• Nerves of Steel: "You can't rattle Jeeves."
    • The one time in the original canon when Jeeves comes close to visibly cracking in Bertie's presence occurs in the story "Comrade Bingo", when the eponymous Upper-Class Twit turns up at Bertie's flat wearing a truly hideous fake beard. In the TV series, he has a couple of moments of weakness when confronted with similar fashion disasters: Bingo's horseshoe-pattern tie and Rocky's whole "sweater and pajamas" ensemble.
  • The Not-Love Interest
  • Not So Above It All: Let's face it, he's never really above it all. He just gives everyone that impression.
  • Not So Stoic: Following on from the above, in the TV series Jeeves can get downright emotional when he encounters crimes against fashion. When he sees that Bingo Little is wearing a tie with horse shoes on it, he has to excuse himself to sit in the kitchen, staring into the distance and rubbing his temples; and when Rocky Todd confesses that he basically lives in his pyjamas and occasionally a sweater, Jeeves sits down on a tree stump to bury his face in his hands and sob.
  • Odd Couple: With Bertie.
  • Officer and a Gentleman: After most of the other books, but before Ring for Jeeves, the only book in which Jeeves appears without Bertie.
    Lord Rowcester: Were you in the War, Jeeves?
    Jeeves: I dabbled in it to a certain extent, my lord.
  • Parental Substitute: Bertie seems to see him as such—and indeed, he often looks upon the young master in a manner described as "paternal".
  • Real Men Wear Pink: Seems to have a soft spot for romance novels.
    Bertie: Mr. Little tells me that when he came to the big scene in 'Only a Factory Girl,' his uncle gulped like a stricken bull-pup.
    Jeeves: Indeed, sir?
    Bertie: Where Lord Claude takes the girl in his arms, you know, and says——
    Jeeves: I am familiar with the passage, sir. It is distinctly moving.
  • Sesquipedalian Loquaciousness: Sometimes slips into this, confusing everyone in the vicinity. Bertie has been known to translate.
  • Servile Snarker: one of the epitomes of the trope
  • Smart People Know Latin
  • Spock Speak: He almost never uses contractions.
  • Stealth Hi/Bye: Moving about silently was actually the very first quality of his that Bertie noticed, and it seems to be a regular habit.
    I had had no inkling of his approach, but then one very often hasn't. He has a way of suddenly materializing at one's side like one of those Indian blokes who shoot their astral bodies to and fro, going into thin air in Rangoon and re-assembling the parts in Calcutta. I think it's done with mirrors.
  • The Stoic: In true valet style, we never see him lose his cool.
  • Tall, Dark, and Snarky
  • Undying Loyalty: Jeeves will do anything to stay with his master, generally to Bertie's inconvenience. His schemes are always ultimately to Bertie's benefit, even if it's hard to see at the time. Bertie calls it Jeeves' "feudal spirit".
  • Verbal Judo: The undeniable master. Can soften the most furious person or the angriest of Powder Keg Crowds with a few smooth words. It even works on dogs.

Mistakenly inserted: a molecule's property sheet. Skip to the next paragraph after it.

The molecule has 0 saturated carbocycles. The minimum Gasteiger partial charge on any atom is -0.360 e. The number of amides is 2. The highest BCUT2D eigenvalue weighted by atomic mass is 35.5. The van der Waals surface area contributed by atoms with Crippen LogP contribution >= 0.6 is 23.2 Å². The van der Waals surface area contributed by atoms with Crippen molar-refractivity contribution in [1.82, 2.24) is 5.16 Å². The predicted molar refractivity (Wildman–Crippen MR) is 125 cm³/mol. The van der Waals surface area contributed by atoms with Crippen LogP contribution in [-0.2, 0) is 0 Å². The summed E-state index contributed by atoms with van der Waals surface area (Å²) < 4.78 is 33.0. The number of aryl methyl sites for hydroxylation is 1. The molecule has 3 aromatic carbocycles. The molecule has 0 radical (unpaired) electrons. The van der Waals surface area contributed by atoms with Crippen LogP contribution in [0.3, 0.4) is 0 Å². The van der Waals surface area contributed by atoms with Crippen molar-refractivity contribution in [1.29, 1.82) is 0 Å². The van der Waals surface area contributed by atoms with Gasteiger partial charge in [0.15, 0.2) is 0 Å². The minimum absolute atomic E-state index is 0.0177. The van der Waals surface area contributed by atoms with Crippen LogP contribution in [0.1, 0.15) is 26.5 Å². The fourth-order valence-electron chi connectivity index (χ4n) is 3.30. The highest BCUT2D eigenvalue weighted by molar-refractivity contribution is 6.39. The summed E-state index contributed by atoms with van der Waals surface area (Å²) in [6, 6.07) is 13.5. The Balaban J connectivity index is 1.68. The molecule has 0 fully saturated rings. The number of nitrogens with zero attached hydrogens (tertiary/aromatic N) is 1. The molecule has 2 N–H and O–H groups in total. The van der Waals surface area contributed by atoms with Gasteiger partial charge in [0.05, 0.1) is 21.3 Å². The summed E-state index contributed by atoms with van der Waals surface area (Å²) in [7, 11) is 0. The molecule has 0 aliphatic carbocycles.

[The rambunctious dog] bounded at Jeeves as if contemplating licking his face, but was checked by the latter's quiet dignity. Jeeves views the animal kingdom with a benevolent eye and is the first to pat its head and offer it a slice of whatever is going, but he does not permit it to lick his face.
  • Verbal Tic: Perhaps not so much a verbal tic as a respectful habit, but still, he says "sir" in almost every sentence he speaks to Bertie. This made for a bit of comedy in the TV series when he and Bertie tried to sing a Call-and-Response Song.
  • Vitriolic Best Buds: He snarks at Bertie, manipulates him, gives him the cold shoulder when he most wants sympathy, gets him into trouble, and destroys his stuff. Why? Because he cares.
  • Wardrobe Flaw of Characterization: His personal Berserk Button. Any clothing or acouterment that doesn't meet his exacting standards will cause him to physically recoil, or even break down weeping, and he'll set events in motion so he can "correct" the perceived flaw.
  • Well-Intentioned Extremist: Some of his schemes can be downright cruel. Through the years, he has knocked Bertie unconscious, convinced a leading psychiatric specialist of Bertie's insanity, interfered with a policeman in the course of his duties, and caused not one but two of Bertie's friends to suffer public humiliation of the hurled-fruit-and-eggs kind. His motives were sound.

     Aunt Agatha Aunt Agatha, who eats broken bottles and is widely rumored to turn into a werewolf on nights of the full moon.

The indomitable and haughty Mrs. Spenser-Gregson (later Lady Worplesdon). Her lightest word is to Bertie as the Trump of Doom.

  • Deadpan Snarker: When confronted with her nephew.
  • Grande Dame
  • Evil Matriarch: Although proud, domineering and impatient with fools, Agatha spends an unusually large amount of time trying to ensure that the honor of her original family name is not dragged through the mud by the dunderheaded antics of her nephew. On the other hand she's often shown to care more about the family name and its reputation than she does about her actual family.
  • Family Honor: Her obsession. She's willing to go even as far as bribery to keep family members from marrying into common blood.